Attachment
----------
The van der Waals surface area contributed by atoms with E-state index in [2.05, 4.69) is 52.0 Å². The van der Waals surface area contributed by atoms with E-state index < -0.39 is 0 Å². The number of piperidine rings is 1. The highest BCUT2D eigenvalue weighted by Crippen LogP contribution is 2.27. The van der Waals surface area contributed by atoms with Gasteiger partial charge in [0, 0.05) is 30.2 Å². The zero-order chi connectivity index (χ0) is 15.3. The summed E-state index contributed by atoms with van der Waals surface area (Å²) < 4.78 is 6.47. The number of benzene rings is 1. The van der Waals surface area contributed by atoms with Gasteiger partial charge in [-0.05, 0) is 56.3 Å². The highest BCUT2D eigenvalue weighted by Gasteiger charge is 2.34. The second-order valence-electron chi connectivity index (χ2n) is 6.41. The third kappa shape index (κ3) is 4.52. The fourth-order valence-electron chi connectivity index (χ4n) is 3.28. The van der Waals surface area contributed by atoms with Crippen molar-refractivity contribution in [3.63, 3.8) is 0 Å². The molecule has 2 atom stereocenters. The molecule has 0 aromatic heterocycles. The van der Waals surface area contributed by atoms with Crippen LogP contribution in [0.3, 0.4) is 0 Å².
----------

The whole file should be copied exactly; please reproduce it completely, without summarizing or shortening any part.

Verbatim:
The van der Waals surface area contributed by atoms with E-state index in [2.05, 4.69) is 52.0 Å². The van der Waals surface area contributed by atoms with E-state index < -0.39 is 0 Å². The number of piperidine rings is 1. The highest BCUT2D eigenvalue weighted by Crippen LogP contribution is 2.27. The van der Waals surface area contributed by atoms with Gasteiger partial charge in [0, 0.05) is 30.2 Å². The zero-order chi connectivity index (χ0) is 15.3. The summed E-state index contributed by atoms with van der Waals surface area (Å²) < 4.78 is 6.47. The number of benzene rings is 1. The van der Waals surface area contributed by atoms with Gasteiger partial charge in [-0.05, 0) is 56.3 Å². The highest BCUT2D eigenvalue weighted by Gasteiger charge is 2.34. The second-order valence-electron chi connectivity index (χ2n) is 6.41. The third kappa shape index (κ3) is 4.52. The fourth-order valence-electron chi connectivity index (χ4n) is 3.28. The van der Waals surface area contributed by atoms with Crippen molar-refractivity contribution in [3.63, 3.8) is 0 Å². The molecule has 2 atom stereocenters. The molecule has 0 aromatic heterocycles. The van der Waals surface area contributed by atoms with Crippen LogP contribution in [0.3, 0.4) is 0 Å².